The full set of commands to use with this service are at systemctl_commands,they are not duplicated here, so there is only one place to do any update.

In the earlier instructions it was suggested you change the user for the service, if you have done that you can omit the "sudo" in sudo systemctl start cumulusmx which manually restarts the service. Equally, you can omit "sudo" from any command that accesses Cumulus files created by the service.

Running any MX executable with a terminal session left open

This is alternative to the running as service as described above.

The simplest instruction to run Cumulus MX is cd EXISTING PATH/CumulusMX && sudo mono CumulusMX.exe.

  • This is two commands issued together, the first changes the working folder, the second actually starts the main executable
    • To run "Create Missing" or ExportToMySQL, just edit what appears after "mono" to the correct executable name
  • If you have followed advice at #Where to install all packages?, the user you are using will own the "EXISTING PATH/CumulusMX" folder and you can omit the "sudo".
  • You can add parameters after "CumulusMX.exe" (select from -debug, -locale, -port) as described in sub-sections above

Just in case it is not obvious .... if you start any executable using this command in a terminal window on your Pi, you must leave that session running, or that executable will stop running.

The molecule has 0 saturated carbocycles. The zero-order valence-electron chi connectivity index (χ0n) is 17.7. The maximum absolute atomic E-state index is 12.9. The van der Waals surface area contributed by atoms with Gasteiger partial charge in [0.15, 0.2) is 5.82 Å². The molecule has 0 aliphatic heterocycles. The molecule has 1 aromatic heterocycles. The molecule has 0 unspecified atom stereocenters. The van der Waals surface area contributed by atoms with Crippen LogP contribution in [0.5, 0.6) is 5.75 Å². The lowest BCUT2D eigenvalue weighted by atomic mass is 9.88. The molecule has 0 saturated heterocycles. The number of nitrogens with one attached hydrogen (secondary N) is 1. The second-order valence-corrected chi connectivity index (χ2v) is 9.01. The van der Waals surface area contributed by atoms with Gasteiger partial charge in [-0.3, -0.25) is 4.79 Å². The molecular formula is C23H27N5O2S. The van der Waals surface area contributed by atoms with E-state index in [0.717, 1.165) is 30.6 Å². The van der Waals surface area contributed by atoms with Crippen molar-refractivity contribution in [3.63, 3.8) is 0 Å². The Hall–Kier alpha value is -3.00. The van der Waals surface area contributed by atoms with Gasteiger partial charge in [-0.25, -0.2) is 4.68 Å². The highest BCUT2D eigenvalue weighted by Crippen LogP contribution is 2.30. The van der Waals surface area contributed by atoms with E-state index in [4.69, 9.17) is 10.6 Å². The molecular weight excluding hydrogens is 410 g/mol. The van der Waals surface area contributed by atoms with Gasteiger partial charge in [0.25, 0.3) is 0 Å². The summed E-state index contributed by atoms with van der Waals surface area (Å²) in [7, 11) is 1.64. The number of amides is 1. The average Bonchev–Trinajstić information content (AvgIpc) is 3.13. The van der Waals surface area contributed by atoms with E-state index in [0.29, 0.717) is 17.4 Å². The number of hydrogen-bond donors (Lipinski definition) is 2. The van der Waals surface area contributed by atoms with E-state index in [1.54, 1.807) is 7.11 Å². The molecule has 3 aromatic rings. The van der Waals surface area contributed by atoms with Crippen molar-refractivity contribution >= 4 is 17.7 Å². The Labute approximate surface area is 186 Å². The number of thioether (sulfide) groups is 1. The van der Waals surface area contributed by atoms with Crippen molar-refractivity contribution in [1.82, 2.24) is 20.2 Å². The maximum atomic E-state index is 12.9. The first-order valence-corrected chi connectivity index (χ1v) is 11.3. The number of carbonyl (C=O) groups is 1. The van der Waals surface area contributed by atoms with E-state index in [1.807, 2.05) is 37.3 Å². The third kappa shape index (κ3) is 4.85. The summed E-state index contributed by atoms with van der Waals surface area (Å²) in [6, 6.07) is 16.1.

You can start it off directly on your Pi, and then

  • optionally disconnect the keyboard,
  • switch off monitor or TV attached to your Pi,
  • Just ensure you leave Pi on (with that window minimised) so that terminal session continues running.

Use ps -ef | grep -i cumulus | grep -v grep to see if Cumulus is running or not.

Operating a web site with uploads from MX engine

The standard web pages

From release 3.10.1

The web pages are a one-off upload from CumulusMX/webfiles. The data to be shown on these web pages are uploaded from .json files in the web_folder.

Please read this page for more information about styling options and other details.

Until release 3.9.7

The styling and library files were a one-off upload from CumulusMX/webfiles. These release use template files, these are processed by MX to add the variable data, and this will create web pages that are uploaded to your web site.

Please read Customised_templates for further information about the various pages originally provided, and how you could customise them to suit you.

Comparison with legacy Cumulus 1 web pages

  • Note that any web files, designed for Cumulus 1, cannot be used with MX, for multiple reasons
    • so if moving from Cumulus 1 to MX, delete all your Cumulus 1 files from the "web" and "webfiles" sub-folders, and all files from your web server; then upload files from the new "webfiles" folder.
  • The standard gauges are rather like the stand alone SteelSeries gauges you could optionally add to Cumulus 1, but the MX ones are different.
    • The new default gauges page does not display a graph when you hover over a gauge (Cumulus 1 generated some images that the stand alone Steel Series gauges page could use)